Here are a few sketches of Red Bird of Paradise (Paradisaea rubra) that I saw in tropical rainforest of Raja Ampat. I was guiding three visitors from the United States and from India in eastern region of Waigeo island when I saw the birds in high tree. Waigeo is also the natural habitat of Wilson's Bird of Paradise. They spent nearly one week traveling around northeast region of Raja Ampat islands to watch birds. It was part of a long-2-week tour covering three regencies in West Papua i.e. Raja Ampat, Sorong, and Manokwari. We started the tour by leaving Sorong city for Sopen village in northeast of Waigeo island. First, we went snorkeling at Isanak beach and then we enjoyed birding and camping in the jungle. Later, we explored uninhabited islands and grilled freshly caught fish by the beach.
Watching Red Bird of Paradise
We watched Red Bird of Paradise early in the morning after spending one night camping in at the bank of Mamdifu river. It rained a lot and I could not sleep well. It was not only paradise birds that we saw in Raja Ampat. We also saw kingfishers, sulphur crested cockatoo, sunbird, brahminy kite, hornbill, rainbow bee-eater, black noody, tern, pink spotted fruit dove. I saw the courtship dance performance of the male bird when trying to attract the female bird.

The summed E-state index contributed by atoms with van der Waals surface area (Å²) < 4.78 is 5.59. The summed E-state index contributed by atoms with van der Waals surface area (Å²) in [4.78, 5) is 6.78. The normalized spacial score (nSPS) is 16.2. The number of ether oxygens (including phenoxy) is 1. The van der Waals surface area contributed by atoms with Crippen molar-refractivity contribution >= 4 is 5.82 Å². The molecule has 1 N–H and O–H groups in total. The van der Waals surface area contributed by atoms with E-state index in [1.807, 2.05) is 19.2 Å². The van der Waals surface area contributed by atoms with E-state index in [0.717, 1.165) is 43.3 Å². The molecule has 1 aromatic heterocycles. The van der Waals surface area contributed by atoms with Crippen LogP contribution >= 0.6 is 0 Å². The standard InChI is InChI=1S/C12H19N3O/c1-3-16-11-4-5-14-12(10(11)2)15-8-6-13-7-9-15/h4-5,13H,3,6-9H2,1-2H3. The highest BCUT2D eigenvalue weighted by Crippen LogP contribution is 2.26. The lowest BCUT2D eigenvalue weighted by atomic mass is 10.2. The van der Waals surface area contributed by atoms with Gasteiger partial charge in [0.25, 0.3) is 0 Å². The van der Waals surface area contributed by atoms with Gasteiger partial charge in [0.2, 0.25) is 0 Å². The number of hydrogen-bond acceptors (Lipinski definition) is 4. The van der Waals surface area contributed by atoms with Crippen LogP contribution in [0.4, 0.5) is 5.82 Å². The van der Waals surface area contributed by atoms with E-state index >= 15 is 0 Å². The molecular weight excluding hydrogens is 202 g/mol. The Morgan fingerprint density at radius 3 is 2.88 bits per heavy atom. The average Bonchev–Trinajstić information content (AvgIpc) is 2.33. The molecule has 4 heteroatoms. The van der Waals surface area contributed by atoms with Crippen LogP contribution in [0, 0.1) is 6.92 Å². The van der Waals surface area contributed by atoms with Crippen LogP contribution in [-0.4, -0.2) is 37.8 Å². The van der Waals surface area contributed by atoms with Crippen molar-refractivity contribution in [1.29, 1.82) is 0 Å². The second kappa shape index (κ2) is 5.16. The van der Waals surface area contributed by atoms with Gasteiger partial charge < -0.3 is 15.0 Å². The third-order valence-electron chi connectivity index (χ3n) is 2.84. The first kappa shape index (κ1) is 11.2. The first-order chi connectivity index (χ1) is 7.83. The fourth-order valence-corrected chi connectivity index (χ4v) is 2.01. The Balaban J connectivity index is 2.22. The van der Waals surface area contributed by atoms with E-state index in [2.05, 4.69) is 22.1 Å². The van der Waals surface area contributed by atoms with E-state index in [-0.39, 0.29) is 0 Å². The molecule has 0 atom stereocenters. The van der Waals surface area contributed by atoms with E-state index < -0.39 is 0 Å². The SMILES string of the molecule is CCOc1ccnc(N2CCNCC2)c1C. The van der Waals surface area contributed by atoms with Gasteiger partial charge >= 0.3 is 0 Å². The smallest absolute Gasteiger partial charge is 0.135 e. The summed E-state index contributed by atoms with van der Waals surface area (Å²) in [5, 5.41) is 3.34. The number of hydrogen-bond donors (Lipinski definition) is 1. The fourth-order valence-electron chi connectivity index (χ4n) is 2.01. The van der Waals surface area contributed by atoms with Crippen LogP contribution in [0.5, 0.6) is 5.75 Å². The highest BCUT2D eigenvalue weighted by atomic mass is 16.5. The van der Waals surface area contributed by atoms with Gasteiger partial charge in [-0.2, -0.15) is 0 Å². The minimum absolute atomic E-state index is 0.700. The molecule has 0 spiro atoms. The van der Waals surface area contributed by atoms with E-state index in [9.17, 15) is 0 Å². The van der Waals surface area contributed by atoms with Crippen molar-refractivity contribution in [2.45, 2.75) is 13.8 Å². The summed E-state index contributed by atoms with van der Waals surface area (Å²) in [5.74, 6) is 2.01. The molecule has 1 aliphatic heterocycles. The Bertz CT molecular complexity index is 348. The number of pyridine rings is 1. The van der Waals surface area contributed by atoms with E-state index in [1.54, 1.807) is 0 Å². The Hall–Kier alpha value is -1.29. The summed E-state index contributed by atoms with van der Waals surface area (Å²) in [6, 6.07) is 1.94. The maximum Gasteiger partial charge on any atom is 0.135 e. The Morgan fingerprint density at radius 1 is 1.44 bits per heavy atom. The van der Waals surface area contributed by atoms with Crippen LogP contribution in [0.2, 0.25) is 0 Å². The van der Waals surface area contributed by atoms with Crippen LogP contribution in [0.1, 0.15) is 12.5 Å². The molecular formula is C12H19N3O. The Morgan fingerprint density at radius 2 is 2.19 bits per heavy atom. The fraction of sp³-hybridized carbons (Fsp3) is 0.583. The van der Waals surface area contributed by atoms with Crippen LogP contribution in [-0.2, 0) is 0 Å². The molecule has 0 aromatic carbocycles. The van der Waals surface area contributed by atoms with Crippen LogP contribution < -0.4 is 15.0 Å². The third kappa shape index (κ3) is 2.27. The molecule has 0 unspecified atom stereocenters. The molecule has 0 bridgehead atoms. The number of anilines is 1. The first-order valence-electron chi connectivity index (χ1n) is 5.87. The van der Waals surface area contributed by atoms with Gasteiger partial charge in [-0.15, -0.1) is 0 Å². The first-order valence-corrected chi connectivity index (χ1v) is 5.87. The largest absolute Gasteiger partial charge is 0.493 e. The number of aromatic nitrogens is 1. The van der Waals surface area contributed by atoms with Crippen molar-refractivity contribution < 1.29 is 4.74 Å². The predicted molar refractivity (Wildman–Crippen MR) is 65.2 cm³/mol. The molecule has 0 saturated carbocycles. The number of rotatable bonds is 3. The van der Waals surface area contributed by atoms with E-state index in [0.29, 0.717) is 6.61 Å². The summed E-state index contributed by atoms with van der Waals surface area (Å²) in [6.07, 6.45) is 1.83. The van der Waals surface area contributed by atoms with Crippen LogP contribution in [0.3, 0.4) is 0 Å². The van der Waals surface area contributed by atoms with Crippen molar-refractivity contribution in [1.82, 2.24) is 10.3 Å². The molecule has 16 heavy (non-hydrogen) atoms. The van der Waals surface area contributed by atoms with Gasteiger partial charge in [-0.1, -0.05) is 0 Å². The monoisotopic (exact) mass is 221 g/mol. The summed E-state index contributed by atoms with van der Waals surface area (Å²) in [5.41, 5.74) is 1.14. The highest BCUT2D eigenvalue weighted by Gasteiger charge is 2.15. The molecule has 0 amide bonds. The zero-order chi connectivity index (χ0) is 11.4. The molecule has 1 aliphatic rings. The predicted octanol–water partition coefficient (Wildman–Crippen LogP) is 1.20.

I used a pair of 10×42mm binoculars to watch them. The Red Birds of Paradise were dancing in high trees. It was not easy to take pictures of them. My camera was a point and shoot Fujifilm HS50EXR. I also brought a Kinglux 20-60×60 mm spotting scope. It was a great birdwatching device especially for watching not only birds but also flowers, lizard, and cuscus possum in high trees.
I think it will be a great idea if I could provide a sketch of the birds and present it in this website. I hope that readers of this Wildartlife.com will have an idea of how the female and male Red Bird of Paradise look like. Male is more beautiful than the female. He has got red, yellow, brown, and green feather. I draw the sketch using pencil and then color it with Derwent Watercolor Pencils. written by Charles Roring